caveat


Also found in: Dictionary, Thesaurus, Legal, Financial, Acronyms, Idioms, Encyclopedia, Wikipedia.

caveat

noun A warning.
verb To warn or place a disclaimer on an event or thing.

CAVEAT

Cardiology A trial–Coronary Angioplasty Versus Excisional Atherectomy Trial–that compared PCTA vs. atherectomy outcomes for managing Pts with CAD. See Angioplasty, Atherectomy, BOAT, Coronary artery disease.
References in periodicals archive ?
Judge advocates deployed to a multinational operation must be aware of the caveats and interpretation issues, as well as know how to assist the commander in alleviating the corresponding friction to enable mission accomplishment.
When letters of administration issue after the filing of a caveat by a creditor, the clerk shallmust promptly notify the caveator, in writing, advising the caveator of the date of issuance of letters and the names and addresses of the personal representative and the personal representative's attorney, unless notice has previously been served on the caveator.
The Court held that the doctrine of caveat emptor applied to defeat the plaintiff's claim since the defective roof was a patent one.
The impact of caveats on NATO-ISAF tactics in Afghanistan is not the only problem.
As a caveat, the escape time distribution for UCNs in an actual experiment may be affected by mechanical vibrations and slight instabilities in the magnetic field.
While other static analysis software tools on the market simply detect possible errors, due to division by zero for example, Caveat is able to detail the various cases where this error could occur.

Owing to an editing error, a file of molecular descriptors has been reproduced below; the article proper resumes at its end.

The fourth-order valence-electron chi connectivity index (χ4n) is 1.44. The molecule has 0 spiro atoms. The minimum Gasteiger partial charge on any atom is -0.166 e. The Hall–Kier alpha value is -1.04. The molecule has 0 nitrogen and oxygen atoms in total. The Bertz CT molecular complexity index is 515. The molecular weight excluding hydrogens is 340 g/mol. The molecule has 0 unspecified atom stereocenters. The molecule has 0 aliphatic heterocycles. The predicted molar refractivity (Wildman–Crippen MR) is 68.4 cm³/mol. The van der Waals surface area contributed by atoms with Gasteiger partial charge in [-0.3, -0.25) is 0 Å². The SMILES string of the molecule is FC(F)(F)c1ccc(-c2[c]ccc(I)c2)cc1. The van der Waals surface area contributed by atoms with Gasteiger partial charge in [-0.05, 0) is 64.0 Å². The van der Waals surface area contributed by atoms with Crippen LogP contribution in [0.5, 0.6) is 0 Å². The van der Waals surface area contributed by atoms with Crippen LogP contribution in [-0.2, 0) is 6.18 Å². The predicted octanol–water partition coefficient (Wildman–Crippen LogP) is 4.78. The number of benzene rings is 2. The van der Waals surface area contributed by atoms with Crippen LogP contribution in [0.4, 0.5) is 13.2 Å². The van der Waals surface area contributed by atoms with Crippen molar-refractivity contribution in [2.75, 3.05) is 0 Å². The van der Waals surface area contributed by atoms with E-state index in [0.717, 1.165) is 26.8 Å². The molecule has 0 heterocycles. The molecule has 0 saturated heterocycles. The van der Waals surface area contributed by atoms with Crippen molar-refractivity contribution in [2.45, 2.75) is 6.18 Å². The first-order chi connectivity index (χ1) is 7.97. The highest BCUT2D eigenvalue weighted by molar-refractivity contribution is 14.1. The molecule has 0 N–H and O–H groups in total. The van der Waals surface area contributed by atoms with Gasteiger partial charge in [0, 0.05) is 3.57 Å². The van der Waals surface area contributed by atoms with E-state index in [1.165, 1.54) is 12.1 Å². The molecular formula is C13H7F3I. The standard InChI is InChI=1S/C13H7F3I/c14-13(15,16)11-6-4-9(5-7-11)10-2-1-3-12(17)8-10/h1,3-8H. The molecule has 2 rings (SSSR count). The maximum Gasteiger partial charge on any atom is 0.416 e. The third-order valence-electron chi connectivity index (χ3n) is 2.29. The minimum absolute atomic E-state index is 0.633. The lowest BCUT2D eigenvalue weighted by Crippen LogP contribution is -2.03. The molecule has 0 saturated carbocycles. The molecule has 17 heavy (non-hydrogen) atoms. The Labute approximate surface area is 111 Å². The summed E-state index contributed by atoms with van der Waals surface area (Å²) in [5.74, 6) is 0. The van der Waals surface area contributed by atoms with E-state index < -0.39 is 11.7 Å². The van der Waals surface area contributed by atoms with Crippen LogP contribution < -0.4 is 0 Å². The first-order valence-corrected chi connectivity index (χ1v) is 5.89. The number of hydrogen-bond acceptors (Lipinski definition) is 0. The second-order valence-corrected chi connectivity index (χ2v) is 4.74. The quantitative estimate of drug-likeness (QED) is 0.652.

And that's caveat number three: Paying lip service to quality management is to sentence it to an untimely death.
That caveat is that I subordinate history rather than abandoning it.
Economic forecasts--oven recycling-specific ones--from the past several months have almost universally been issued with the caveat that predicted prices and consumption patterns are subject to change completely depending on the military situation in Iraq.
based consumer coalition, welcomes the initiative-with the caveat that consumers should not rely solely on this data.
The biggest caveat concerns the Cold War, which, if you're willing to accept it as a war, as Brands does, then brings under the capacious umbrella of Brands's theory everything government took on domestically during the fifties, sixties, seventies, and eighties, from Medicare to environmental protection to the War on Poverty to wage and price controls.
Of course, the important caveat for outdoor runners and cyclists is that music can distract you from more than just your level of exertion.